We want what’s best for our kids. It’s why so many parents struggle with parenting choices. And we’re only human, after all.
It’s normal to get frustrated with your children, especially if they are misbehaving. But the way you express this frustration and deal with the situation can have major implications on their personality development and their long-term health.
In fact, harsh parental disciplining measures, like yelling, can have an even bigger impact on kids than previously believed. Read on to learn what clinical studies have found about the long-term effects that yelling can have on kids.
You might think that yelling at your kids can solve a problem in the moment or can prevent them from behaving badly in the future. But research shows that it could actually be creating more issues in the long run. Yelling can actually makes your child’s behavior even worse. Which means you have to yell more to try to correct it. And the cycle continues.
And if you think it matters which parent is doing the disciplining, it doesn’t. Another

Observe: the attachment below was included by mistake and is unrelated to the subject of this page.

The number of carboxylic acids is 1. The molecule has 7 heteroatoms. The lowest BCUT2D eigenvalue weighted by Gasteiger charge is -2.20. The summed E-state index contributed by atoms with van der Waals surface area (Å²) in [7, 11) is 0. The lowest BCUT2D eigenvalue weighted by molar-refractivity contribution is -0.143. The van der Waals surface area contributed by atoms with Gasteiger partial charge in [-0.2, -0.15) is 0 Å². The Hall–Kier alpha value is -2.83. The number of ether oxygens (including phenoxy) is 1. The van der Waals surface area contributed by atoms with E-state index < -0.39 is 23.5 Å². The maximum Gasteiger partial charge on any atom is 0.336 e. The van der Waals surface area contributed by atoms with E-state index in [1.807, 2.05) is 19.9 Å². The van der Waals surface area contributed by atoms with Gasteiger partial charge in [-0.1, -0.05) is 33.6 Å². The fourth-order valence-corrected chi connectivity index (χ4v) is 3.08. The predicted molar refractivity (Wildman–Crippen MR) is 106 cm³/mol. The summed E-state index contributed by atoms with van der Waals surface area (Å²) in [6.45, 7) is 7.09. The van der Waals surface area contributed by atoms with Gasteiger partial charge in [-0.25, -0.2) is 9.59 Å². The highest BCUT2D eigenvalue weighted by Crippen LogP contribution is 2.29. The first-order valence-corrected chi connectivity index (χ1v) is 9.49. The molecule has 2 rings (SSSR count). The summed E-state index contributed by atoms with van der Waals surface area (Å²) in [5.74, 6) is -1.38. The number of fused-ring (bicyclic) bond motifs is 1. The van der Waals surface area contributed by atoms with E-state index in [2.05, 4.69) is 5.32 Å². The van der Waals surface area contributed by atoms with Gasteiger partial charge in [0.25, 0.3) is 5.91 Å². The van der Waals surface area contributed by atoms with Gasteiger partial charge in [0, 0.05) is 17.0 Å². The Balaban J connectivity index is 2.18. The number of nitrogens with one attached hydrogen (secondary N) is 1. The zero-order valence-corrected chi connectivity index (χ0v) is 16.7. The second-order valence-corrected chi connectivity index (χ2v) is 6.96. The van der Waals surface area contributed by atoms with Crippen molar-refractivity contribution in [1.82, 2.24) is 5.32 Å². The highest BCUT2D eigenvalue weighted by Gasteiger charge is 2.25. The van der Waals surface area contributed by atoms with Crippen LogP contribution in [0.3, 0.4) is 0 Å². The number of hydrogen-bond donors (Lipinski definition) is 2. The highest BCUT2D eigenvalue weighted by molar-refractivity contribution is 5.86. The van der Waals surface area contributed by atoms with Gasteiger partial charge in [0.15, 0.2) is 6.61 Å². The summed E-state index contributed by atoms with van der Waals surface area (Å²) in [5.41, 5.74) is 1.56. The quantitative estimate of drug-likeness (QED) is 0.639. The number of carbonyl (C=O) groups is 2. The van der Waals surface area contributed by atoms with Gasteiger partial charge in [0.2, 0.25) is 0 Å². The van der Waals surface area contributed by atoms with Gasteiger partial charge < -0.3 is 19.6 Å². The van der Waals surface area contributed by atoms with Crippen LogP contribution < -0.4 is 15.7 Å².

Learn more about the long-term effects of child emotional abuse »
Yelling and other harsh parenting techniques can quite literally change the way your child’s brain develops. That’s because humans process negative information and events more quickly and thoroughly than good ones.
In addition to children feeling hurt, scared, or sad when their parents yell at them, verbal abuse has the ability to cause deeper psychological issues that carry into adulthood.
In the study that tracked increasing behavioral problems by 13-year-olds who were yelled at, researchers also found an uptick in depressive symptoms. Many other studies also
The experiences we have growing up shape us in many ways, some of which we may not even realize. Stress in childhood from a verbally abusive parent can increase a child’s risk for certain health problems as an adult.
It’s never too late to make a change in your parenting behavior or learn some new techniques. If you notice yourself yelling a lot or losing your temper, ask for help. A therapist or even another parent can help you sort through some of those feelings and develop a plan to deal with them in a healthier way.